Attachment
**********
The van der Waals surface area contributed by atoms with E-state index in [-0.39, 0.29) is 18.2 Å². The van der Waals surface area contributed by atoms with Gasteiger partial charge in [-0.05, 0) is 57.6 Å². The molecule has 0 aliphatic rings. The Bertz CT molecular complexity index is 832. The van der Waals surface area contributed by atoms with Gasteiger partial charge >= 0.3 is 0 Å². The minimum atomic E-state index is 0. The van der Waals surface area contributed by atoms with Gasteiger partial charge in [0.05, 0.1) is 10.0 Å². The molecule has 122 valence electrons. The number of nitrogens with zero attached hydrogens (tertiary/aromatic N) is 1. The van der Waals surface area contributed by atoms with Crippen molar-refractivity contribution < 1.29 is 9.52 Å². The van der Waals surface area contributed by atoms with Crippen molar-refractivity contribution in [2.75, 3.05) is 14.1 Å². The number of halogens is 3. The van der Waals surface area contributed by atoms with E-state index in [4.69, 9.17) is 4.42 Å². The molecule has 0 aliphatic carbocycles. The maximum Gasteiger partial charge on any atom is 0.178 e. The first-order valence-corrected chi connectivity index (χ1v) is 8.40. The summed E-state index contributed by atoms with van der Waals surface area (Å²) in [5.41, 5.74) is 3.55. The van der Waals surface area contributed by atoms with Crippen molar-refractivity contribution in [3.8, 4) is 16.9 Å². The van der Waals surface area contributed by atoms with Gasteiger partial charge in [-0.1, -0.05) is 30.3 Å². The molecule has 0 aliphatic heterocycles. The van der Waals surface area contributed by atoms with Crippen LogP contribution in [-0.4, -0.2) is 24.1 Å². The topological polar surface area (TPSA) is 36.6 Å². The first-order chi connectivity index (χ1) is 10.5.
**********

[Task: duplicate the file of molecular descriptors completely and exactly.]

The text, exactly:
The van der Waals surface area contributed by atoms with E-state index in [-0.39, 0.29) is 18.2 Å². The van der Waals surface area contributed by atoms with Gasteiger partial charge in [-0.05, 0) is 57.6 Å². The molecule has 0 aliphatic rings. The Bertz CT molecular complexity index is 832. The van der Waals surface area contributed by atoms with Gasteiger partial charge >= 0.3 is 0 Å². The minimum atomic E-state index is 0. The van der Waals surface area contributed by atoms with Gasteiger partial charge in [0.05, 0.1) is 10.0 Å². The molecule has 122 valence electrons. The number of nitrogens with zero attached hydrogens (tertiary/aromatic N) is 1. The van der Waals surface area contributed by atoms with Crippen molar-refractivity contribution < 1.29 is 9.52 Å². The van der Waals surface area contributed by atoms with Crippen molar-refractivity contribution in [2.75, 3.05) is 14.1 Å². The number of halogens is 3. The van der Waals surface area contributed by atoms with E-state index in [4.69, 9.17) is 4.42 Å². The molecule has 0 aliphatic carbocycles. The maximum Gasteiger partial charge on any atom is 0.178 e. The first-order valence-corrected chi connectivity index (χ1v) is 8.40. The summed E-state index contributed by atoms with van der Waals surface area (Å²) in [5.41, 5.74) is 3.55. The van der Waals surface area contributed by atoms with Crippen molar-refractivity contribution in [3.8, 4) is 16.9 Å². The van der Waals surface area contributed by atoms with Gasteiger partial charge in [-0.1, -0.05) is 30.3 Å². The molecule has 0 aliphatic heterocycles. The van der Waals surface area contributed by atoms with Crippen LogP contribution in [-0.4, -0.2) is 24.1 Å². The topological polar surface area (TPSA) is 36.6 Å². The first-order chi connectivity index (χ1) is 10.5.